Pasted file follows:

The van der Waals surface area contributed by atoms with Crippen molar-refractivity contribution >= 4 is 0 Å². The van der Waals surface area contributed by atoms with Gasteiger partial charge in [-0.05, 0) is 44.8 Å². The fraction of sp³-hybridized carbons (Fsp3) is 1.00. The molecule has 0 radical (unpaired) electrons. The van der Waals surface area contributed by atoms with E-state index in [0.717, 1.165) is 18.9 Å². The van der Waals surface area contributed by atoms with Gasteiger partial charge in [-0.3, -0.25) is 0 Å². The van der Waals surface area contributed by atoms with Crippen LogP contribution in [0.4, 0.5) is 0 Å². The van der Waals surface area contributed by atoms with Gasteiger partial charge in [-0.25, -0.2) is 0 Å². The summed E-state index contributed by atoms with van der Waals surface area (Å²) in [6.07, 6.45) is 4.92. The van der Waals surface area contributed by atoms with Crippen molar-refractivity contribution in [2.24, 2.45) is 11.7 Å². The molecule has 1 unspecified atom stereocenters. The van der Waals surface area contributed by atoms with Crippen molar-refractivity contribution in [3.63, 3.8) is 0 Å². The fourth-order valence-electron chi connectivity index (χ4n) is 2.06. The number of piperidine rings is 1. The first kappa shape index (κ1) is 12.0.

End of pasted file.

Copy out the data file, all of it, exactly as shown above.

The van der Waals surface area contributed by atoms with Crippen molar-refractivity contribution >= 4 is 0 Å². The van der Waals surface area contributed by atoms with Gasteiger partial charge in [-0.05, 0) is 44.8 Å². The fraction of sp³-hybridized carbons (Fsp3) is 1.00. The molecule has 0 radical (unpaired) electrons. The van der Waals surface area contributed by atoms with E-state index in [0.717, 1.165) is 18.9 Å². The van der Waals surface area contributed by atoms with Gasteiger partial charge in [-0.3, -0.25) is 0 Å². The van der Waals surface area contributed by atoms with Crippen LogP contribution in [0.4, 0.5) is 0 Å². The van der Waals surface area contributed by atoms with Gasteiger partial charge in [-0.25, -0.2) is 0 Å². The summed E-state index contributed by atoms with van der Waals surface area (Å²) in [6.07, 6.45) is 4.92. The van der Waals surface area contributed by atoms with Crippen molar-refractivity contribution in [2.24, 2.45) is 11.7 Å². The molecule has 1 unspecified atom stereocenters. The van der Waals surface area contributed by atoms with Crippen molar-refractivity contribution in [3.63, 3.8) is 0 Å². The fourth-order valence-electron chi connectivity index (χ4n) is 2.06. The number of piperidine rings is 1. The first kappa shape index (κ1) is 12.0.